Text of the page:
Special Coverage

Management Briefing Seminars

TRAVERSE CITY, MI – Car czar Ron Bloom says the President’s Task Force on the Auto Industry does not intend to bail out struggling parts producers, because the thinning of the supply base must be allowed to run its natural course.

“We’re not going to try to stop the rationalization, because preserving capacity above the demand does nobody any favors,” Bloom says in a question-and-answer session after his speech Wednesday at the Center for Automotive Research’s Management Briefing Seminars here.

Downsizing of the supply base “needs to happen,” says Bloom, senior advisor to the U.S. Secretary of the Treasury and head of the auto task force. “It would be better if it happened in an orderly way, in a way that did not involve shutdowns of car manufacturing.

“But the government will not get in and decide which steering-wheel manufacturer ought to be the winner or exactly how many steering wheels (General Motors Co.) and Chrysler (Group LLC) and Ford (Motor Co.) and Toyota (Motor Corp.), etc., need. We’re going to monitor, but we’re not going to manage it.”

Bloom says he doesn’t know specifically how much contraction is necessary within the supply base. “But I think in the end, supply and demand tend to eventually meet.

“Unfortunately, I don’t see an alternative but to have capacity taken out of the supply base the same way it was taken out of the OEMs,” he says, adding the task force fully understands the interrelationships between auto makers and parts producers.

“We are deeply mindful of the importance of the supply base. You can’t make cars without steering wheels, but you don’t need steering wheels unless you have cars. We intend to be very careful and monitor closely what’s happening with the supply base.”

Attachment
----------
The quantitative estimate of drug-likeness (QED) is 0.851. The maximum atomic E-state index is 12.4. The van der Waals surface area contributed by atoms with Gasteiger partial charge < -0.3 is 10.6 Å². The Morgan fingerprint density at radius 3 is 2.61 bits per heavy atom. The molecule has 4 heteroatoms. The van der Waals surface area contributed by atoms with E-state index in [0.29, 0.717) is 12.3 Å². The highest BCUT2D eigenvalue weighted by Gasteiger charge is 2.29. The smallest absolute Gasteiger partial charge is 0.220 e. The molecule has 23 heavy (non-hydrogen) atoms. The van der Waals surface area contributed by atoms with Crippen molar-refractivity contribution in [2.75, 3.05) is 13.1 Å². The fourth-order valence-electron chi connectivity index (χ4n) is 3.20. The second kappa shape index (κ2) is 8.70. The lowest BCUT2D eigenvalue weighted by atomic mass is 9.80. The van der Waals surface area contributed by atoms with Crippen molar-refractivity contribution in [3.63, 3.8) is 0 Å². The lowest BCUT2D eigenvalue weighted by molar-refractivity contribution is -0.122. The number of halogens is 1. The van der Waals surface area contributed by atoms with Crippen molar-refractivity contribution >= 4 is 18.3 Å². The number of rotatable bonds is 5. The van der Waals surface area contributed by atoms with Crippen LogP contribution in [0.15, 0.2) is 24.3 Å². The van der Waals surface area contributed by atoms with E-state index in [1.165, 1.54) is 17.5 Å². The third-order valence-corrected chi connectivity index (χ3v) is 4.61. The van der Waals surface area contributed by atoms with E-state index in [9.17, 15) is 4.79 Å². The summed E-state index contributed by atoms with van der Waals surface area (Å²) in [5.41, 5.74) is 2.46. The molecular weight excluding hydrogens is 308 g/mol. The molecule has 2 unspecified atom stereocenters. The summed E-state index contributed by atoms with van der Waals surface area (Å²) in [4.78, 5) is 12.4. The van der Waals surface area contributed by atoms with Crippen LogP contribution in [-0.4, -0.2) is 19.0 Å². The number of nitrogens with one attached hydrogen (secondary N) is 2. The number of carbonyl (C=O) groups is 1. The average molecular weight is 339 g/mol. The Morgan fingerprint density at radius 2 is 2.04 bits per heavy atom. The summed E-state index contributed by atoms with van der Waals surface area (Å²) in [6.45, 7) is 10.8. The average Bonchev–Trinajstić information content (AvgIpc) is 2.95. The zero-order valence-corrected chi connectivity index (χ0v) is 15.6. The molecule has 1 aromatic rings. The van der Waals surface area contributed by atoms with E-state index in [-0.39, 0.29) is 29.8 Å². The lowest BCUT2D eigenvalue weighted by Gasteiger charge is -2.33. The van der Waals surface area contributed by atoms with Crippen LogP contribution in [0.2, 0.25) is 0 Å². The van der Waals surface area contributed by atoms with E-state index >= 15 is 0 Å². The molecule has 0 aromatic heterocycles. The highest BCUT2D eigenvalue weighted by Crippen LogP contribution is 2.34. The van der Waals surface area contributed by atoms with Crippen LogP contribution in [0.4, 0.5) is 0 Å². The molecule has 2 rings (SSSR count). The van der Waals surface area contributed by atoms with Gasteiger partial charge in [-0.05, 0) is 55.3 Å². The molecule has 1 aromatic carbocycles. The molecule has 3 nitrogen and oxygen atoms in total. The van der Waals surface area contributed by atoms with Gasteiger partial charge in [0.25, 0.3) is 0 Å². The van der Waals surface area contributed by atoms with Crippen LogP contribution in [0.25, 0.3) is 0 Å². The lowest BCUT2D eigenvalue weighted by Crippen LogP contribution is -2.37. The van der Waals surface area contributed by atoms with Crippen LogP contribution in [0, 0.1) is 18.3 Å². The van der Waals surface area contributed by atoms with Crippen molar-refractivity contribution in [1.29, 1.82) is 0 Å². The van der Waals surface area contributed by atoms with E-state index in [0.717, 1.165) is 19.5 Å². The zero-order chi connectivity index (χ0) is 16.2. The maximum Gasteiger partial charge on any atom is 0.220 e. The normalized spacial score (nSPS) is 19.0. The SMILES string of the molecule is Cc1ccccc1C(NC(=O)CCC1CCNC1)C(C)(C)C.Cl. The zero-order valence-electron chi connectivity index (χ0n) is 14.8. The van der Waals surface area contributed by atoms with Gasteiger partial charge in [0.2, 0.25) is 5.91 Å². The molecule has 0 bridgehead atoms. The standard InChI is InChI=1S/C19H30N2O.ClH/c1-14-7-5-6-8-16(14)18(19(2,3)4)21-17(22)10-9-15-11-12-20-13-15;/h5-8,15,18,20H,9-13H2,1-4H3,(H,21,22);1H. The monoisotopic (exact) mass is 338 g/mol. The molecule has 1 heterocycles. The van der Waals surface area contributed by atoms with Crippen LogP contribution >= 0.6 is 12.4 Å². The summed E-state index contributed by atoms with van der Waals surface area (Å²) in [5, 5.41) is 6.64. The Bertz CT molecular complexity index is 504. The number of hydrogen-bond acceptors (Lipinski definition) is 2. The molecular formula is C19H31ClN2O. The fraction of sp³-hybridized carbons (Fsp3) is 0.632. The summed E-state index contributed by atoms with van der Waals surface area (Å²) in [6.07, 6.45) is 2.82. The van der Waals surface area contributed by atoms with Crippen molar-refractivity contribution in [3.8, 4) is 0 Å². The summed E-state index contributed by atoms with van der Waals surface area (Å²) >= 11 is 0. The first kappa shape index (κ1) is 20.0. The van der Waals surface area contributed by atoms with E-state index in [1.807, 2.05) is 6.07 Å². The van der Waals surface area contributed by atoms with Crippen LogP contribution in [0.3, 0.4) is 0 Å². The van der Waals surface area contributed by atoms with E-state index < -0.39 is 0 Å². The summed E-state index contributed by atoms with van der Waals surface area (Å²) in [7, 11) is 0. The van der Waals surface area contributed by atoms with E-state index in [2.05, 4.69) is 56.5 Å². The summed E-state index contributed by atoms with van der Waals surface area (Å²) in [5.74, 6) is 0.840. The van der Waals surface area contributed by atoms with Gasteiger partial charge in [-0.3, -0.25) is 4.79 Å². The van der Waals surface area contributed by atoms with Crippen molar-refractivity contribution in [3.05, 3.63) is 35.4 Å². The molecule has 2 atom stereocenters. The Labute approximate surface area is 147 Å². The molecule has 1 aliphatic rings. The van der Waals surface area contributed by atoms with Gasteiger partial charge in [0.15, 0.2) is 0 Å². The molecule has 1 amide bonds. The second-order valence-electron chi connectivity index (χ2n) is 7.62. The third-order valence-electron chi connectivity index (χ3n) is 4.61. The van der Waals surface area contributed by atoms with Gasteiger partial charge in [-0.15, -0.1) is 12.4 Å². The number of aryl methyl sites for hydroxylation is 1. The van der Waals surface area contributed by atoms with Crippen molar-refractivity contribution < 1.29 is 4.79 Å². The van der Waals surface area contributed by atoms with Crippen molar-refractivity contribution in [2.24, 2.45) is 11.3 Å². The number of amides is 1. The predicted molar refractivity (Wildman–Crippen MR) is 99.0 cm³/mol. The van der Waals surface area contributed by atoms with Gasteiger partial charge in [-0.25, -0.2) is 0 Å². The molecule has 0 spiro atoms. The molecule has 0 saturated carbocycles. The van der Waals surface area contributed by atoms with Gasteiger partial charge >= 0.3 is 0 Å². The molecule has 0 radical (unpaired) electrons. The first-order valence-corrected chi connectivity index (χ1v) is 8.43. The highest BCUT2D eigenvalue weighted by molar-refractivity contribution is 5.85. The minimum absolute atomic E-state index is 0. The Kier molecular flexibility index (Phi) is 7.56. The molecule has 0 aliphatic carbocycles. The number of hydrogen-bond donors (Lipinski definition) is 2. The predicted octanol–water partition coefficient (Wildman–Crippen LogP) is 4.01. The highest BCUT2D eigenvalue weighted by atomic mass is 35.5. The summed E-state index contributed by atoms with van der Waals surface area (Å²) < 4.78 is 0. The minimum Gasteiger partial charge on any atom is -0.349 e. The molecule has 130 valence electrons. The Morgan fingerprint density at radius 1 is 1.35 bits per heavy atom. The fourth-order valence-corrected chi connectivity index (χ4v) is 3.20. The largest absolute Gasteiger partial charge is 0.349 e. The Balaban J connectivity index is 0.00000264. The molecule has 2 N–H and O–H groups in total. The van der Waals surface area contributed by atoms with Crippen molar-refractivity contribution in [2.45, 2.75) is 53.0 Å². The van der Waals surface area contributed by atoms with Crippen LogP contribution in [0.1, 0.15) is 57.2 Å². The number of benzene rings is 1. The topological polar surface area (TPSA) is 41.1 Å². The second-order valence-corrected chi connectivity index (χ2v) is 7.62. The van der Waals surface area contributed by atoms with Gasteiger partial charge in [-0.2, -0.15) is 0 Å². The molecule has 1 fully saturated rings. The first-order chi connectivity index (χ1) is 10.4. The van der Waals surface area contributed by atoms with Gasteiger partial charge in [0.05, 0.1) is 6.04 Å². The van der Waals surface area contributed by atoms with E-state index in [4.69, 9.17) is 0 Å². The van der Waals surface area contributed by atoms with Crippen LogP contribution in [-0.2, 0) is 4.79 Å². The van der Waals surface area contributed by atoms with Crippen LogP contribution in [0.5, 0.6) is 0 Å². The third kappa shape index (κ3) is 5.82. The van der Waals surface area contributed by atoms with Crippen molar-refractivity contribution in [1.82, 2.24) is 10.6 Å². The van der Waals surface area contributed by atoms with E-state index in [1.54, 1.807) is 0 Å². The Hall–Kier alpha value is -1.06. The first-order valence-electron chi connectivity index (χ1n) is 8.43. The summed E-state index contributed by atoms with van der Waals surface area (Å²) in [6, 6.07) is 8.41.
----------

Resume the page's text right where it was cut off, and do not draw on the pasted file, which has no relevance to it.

Bloom considers the government’s steps to usher GM and Chrysler through rapid bankruptcies this summer as an indirect method of shoring up suppliers to those auto makers.

“If you have a healthy OE, you don’t necessarily have a healthy supply base, but you have the necessary condition (to become healthy),” he says. “I think we put the necessary conditions in place. I think we set the table for a revitalization of the supply base as well.”

Even though credit remains tight, Bloom says he is hopeful bankrupt suppliers such as Lear Corp. and Delphi Corp. can reform their business models.

“After four years (in bankruptcy), Delphi is going to – God bless it – finally be reorganized,” he says. “Delphi couldn’t have hoped to get out of bankruptcy until it saw a future for GM.”

Bloom says the U.S. government will sell its stake in GM “as soon as is practicable.”

“GM will not be an instrument of social policy for the U.S. government,” he says. “We are a passionate investor. We want to get our money back.”

With regard to Chrysler, Bloom says the auto maker “is on the path to viability. There’s a lot of wood to chop at Chrysler, as there is at GM, but we believe Chrysler can make it.

“We have no intention of any further engagement in terms of providing capital in either of these two companies.”